According to the Dallas Morning News, Villasencio was trying to avoid an animal in his lane but couldn't get back into his own lane in time before colliding with an 18-wheeler. Villasencio was pronounced dead at the scene of the crash.

"Joey V was a tremendous person and a great Aggie," tweeted Texas A&M athletic director Bill Byrne. "He was an excellent student. This is a sad day for Texas A&M and our hearts are broken."

"The world lost a very special person today," former Texas A&M head football coach Mike Sherman said. "My heart aches for his mom, dad and sister, all of whom were so dear to him. His teammates, coaches and fellow students will remember him as someone who would do anything for anybody. I will always remember him as always offering me a smile whenever we talked and would always answer my questions with a simple, 'yes, coach' or 'no, coach'. He was one of the most respectful and high character players I have ever coached. It was an honor and privilege to have known him, and to have coached him. Although his life on this earth was way too short, his impact on the people he met will be everlasting. I will never forget him."

Earlier on Thursday, Villavisencio had participated in a toy giveaway with his teammates at the Twin City Mission in Bryan, Texas, according to Texas A&M. The team had purchased gifts for children and families in need, and was giving them away at the event.

Texas A&M is scheduled to meet in Houston on Tuesday, December 27, to begin final preparation for the December 31 Meineke Car Care Bowl against Northwestern.
Posted on: December 7, 2011 12:20 pm
Edited on: December 7, 2011 12:27 pm
 

Report: Calhoun interviews for A&M job

Posted by Tom Fornelli

Texas A&M athletic director Bill Byrne is in New York this week, and he's getting some work done while he's there as A&M looks to replace Mike Sherman. He's reportedly interviewed a number of different candidates this week and the latest candidate according to the Houston Chronicle is Air Force's Troy Calhoun.

According to the paper Calhoun had an interview with Byrne on Tuesday.

The report also says that Byrne has met with Kevin Sumlin, Larry Fedora -- who has since accepted the North Carolina job --Alabama's Kirby Smart along with Calhoun over the last two days. Sumlin is still believed to be the frontrunner for the job.

Calhoun has been at Air Force since 2007 and has had his name come up at numerous jobs the last few seasons, as he was even a candidate for the Denver Broncos job earlier this year, but he's yet to leave the service academy. He's 41-23 in his five seasons at Air Force, and has gone to a bowl game in every season.

Texas A&M is hoping to have its new coach by the end of the week, and the report says an announcement could come as soon as Wednesday.
Posted on: November 30, 2011 12:40 pm
Edited on: November 30, 2011 1:02 pm
 

A&M associate AD calls school president a 'putz'

Posted by Tom Fornelli

While Texas A&M may still be trying to figure out what the future of Mike Sherman is at the school, odds are there may be some disagreements among members of the school's administration. After all, no matter where you work or what you do, you aren't going to agree with everybody you work with. You might even think your boss is an idiot, though you probably wouldn't say that to their face if you want to keep your job.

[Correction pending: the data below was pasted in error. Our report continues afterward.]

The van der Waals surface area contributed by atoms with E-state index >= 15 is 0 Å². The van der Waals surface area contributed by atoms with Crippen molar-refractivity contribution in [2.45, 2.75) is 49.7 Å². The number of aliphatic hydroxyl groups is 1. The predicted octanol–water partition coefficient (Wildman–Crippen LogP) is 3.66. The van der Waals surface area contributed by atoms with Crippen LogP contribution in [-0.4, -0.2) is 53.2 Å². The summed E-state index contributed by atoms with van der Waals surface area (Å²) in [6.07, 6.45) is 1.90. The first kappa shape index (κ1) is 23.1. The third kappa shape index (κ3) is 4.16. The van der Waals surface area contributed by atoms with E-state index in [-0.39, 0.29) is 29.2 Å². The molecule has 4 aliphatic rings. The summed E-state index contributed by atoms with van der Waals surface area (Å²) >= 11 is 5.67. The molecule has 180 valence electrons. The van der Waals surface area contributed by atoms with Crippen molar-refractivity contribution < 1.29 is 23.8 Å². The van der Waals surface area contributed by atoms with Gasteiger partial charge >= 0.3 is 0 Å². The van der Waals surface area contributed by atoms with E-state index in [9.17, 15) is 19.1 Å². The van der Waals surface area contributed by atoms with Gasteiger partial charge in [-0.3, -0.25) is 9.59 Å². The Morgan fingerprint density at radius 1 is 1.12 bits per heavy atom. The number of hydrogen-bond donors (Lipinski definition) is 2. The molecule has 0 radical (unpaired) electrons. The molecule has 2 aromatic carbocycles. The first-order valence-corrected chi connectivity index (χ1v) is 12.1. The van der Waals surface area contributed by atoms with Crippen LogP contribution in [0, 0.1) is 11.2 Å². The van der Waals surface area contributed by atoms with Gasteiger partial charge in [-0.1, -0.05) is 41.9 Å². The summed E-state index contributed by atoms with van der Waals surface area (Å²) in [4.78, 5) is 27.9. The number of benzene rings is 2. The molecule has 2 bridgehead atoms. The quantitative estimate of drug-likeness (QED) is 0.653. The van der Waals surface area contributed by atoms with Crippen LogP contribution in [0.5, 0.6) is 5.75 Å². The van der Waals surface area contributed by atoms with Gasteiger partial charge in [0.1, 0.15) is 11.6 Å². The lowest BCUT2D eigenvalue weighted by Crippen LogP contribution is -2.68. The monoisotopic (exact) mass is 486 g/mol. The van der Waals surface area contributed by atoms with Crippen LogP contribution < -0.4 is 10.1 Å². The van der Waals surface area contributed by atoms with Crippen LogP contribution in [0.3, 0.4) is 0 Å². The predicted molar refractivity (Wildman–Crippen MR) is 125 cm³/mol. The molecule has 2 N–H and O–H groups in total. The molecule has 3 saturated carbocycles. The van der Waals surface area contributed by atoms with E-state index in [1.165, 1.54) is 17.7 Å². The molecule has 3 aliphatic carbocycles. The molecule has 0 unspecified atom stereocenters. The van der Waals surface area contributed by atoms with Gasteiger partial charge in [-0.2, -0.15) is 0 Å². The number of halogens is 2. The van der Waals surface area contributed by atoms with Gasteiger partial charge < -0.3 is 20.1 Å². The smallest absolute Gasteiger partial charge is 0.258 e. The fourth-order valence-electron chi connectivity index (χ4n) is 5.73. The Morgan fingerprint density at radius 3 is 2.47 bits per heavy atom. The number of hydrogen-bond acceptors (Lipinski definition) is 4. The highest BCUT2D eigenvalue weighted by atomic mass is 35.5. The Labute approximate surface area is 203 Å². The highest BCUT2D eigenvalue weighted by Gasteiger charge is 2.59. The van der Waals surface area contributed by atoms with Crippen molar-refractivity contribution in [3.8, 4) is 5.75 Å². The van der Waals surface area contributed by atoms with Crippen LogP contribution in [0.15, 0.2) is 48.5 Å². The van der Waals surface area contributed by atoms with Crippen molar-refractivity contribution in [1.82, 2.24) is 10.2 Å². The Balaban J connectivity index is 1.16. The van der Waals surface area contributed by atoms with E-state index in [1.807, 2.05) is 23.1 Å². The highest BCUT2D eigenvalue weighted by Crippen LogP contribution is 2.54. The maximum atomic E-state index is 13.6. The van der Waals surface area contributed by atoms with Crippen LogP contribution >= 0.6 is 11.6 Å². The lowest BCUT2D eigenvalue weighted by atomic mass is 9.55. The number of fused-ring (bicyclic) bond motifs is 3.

Well, we now know for sure that there's somebody in the Texas A&M administration who isn't exactly a big fan of school president R. Bowen Loftin. The school's athletics department chief financial officer and senior associate athletic director, Jeff Toole, recently went on a Texas A&M message board at TexAgs.com and called Loftin a "putz," though he did it under the anonymous username of UtayAg. 

Too bad his username wasn't as anonymous as he thought it was.
Jeff Toole, A&M athletics' chief financial officer and senior associate athletic director, admitted on Tuesday that he has disparaged A&M president R. Bowen Loftin on TexAgs — dubbing Loftin a “putz” and a “hopelessly underqualified puppet” — under the alias of UtayAg.

“I was posting what I thought was an anonymous opinion,” Toole said Tuesday.

Toole was ratted out on the website by a poster dubbed “iPanic” who searched UtayAg's posting history and found one from May 5, 2010, where UtayAg identifies himself as the Aggies' CFO for athletics.

“That slipped my mind,” Toole said Tuesday when asked why he thought he was posting anonymously when he already had identified himself under the handle.
Oops!

Loftin is aware of the remarks according to his spokesman Jason Cook.

“President Loftin is aware of the posts and discussed the situation with athletic director Bill Byrne (Tuesday) afternoon," said Cook in an email to the San Antonio Express-News. "At this point, we are handling this situation as a personnel matter, and we will decline to comment further, in accordance with our standard practice.” 

Toole has apologized and admits that his job may be in jeopardy because of this, and I'm inclined to agree with him.
Posted on: November 30, 2011 12:04 pm
Edited on: November 30, 2011 12:05 pm
 

Mike Sherman should be nervous

Posted by Tom Fornelli

There have been a lot of head coaches fired since Saturday, as there are openings now across the country in just about every conference. There have also been a lot of questions about Texas A&M head coach Mike Sherman's future at the school for most of the season, as the Aggies finished the year 6-6 suffering a number of collapses along the way. Still, to this point Sherman still has his job, though if he heard his boss talking on Wednesday, he can't be feeling very confident.

Texas A&M president R. Bowen Loftin talked to the Bryan-College Station Eagle and when asked about the future of the program and Mike Sherman, Loftin didn't exactly sound like he was committing to anything.

"I've been talking to [athletic director] Bill Byrne for the last couple weeks," Loftin said. "We're thinking hard about [the season and the future]."

Now while that comment doesn't sound totally damning given that Loftin speaks of a process that generally takes place at every school, compare it to what Loftin told the Austin American-Statesman last week before the loss against Texas.